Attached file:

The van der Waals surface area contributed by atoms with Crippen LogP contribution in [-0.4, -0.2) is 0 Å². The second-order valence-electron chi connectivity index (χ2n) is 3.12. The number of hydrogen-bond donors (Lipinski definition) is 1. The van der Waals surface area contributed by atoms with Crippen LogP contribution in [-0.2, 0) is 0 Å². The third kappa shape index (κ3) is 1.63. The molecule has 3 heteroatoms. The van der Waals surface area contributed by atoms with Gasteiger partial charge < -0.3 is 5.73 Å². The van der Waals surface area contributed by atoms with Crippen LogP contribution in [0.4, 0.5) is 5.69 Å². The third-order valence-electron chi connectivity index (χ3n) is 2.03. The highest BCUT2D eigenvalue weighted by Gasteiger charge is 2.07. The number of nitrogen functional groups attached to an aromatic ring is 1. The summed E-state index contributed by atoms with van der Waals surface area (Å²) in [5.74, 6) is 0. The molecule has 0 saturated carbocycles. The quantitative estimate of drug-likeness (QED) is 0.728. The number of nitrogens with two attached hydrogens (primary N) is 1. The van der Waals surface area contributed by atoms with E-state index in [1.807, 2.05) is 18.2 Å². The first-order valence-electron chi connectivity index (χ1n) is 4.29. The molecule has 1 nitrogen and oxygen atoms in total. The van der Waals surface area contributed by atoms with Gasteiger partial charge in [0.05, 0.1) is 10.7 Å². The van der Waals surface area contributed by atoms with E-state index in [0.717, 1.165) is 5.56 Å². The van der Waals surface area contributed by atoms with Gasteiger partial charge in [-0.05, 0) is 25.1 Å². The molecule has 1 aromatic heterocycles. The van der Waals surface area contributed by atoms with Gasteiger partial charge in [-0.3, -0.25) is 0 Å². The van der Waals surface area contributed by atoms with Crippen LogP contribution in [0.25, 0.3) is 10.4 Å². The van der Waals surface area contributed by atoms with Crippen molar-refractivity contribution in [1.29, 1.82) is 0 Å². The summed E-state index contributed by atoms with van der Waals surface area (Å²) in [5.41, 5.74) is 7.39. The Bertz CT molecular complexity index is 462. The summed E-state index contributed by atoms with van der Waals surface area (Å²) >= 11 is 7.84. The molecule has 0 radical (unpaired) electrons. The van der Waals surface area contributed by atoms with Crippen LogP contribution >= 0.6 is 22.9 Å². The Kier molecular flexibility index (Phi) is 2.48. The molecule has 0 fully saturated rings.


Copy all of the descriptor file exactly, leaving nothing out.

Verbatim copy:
The van der Waals surface area contributed by atoms with Crippen LogP contribution in [-0.4, -0.2) is 0 Å². The second-order valence-electron chi connectivity index (χ2n) is 3.12. The number of hydrogen-bond donors (Lipinski definition) is 1. The van der Waals surface area contributed by atoms with Crippen LogP contribution in [-0.2, 0) is 0 Å². The third kappa shape index (κ3) is 1.63. The molecule has 3 heteroatoms. The van der Waals surface area contributed by atoms with Gasteiger partial charge < -0.3 is 5.73 Å². The van der Waals surface area contributed by atoms with Crippen LogP contribution in [0.4, 0.5) is 5.69 Å². The third-order valence-electron chi connectivity index (χ3n) is 2.03. The highest BCUT2D eigenvalue weighted by Gasteiger charge is 2.07. The number of nitrogen functional groups attached to an aromatic ring is 1. The summed E-state index contributed by atoms with van der Waals surface area (Å²) in [5.74, 6) is 0. The molecule has 0 saturated carbocycles. The quantitative estimate of drug-likeness (QED) is 0.728. The number of nitrogens with two attached hydrogens (primary N) is 1. The van der Waals surface area contributed by atoms with E-state index in [1.807, 2.05) is 18.2 Å². The first-order valence-electron chi connectivity index (χ1n) is 4.29. The molecule has 1 nitrogen and oxygen atoms in total. The van der Waals surface area contributed by atoms with Gasteiger partial charge in [0.05, 0.1) is 10.7 Å². The van der Waals surface area contributed by atoms with E-state index in [0.717, 1.165) is 5.56 Å². The van der Waals surface area contributed by atoms with Gasteiger partial charge in [-0.05, 0) is 25.1 Å². The molecule has 1 aromatic heterocycles. The van der Waals surface area contributed by atoms with Gasteiger partial charge in [-0.3, -0.25) is 0 Å². The van der Waals surface area contributed by atoms with Crippen LogP contribution in [0.25, 0.3) is 10.4 Å². The van der Waals surface area contributed by atoms with Crippen molar-refractivity contribution in [1.29, 1.82) is 0 Å². The summed E-state index contributed by atoms with van der Waals surface area (Å²) in [5.41, 5.74) is 7.39. The Bertz CT molecular complexity index is 462. The summed E-state index contributed by atoms with van der Waals surface area (Å²) >= 11 is 7.84. The molecule has 0 radical (unpaired) electrons. The van der Waals surface area contributed by atoms with Crippen LogP contribution >= 0.6 is 22.9 Å². The Kier molecular flexibility index (Phi) is 2.48. The molecule has 0 fully saturated rings.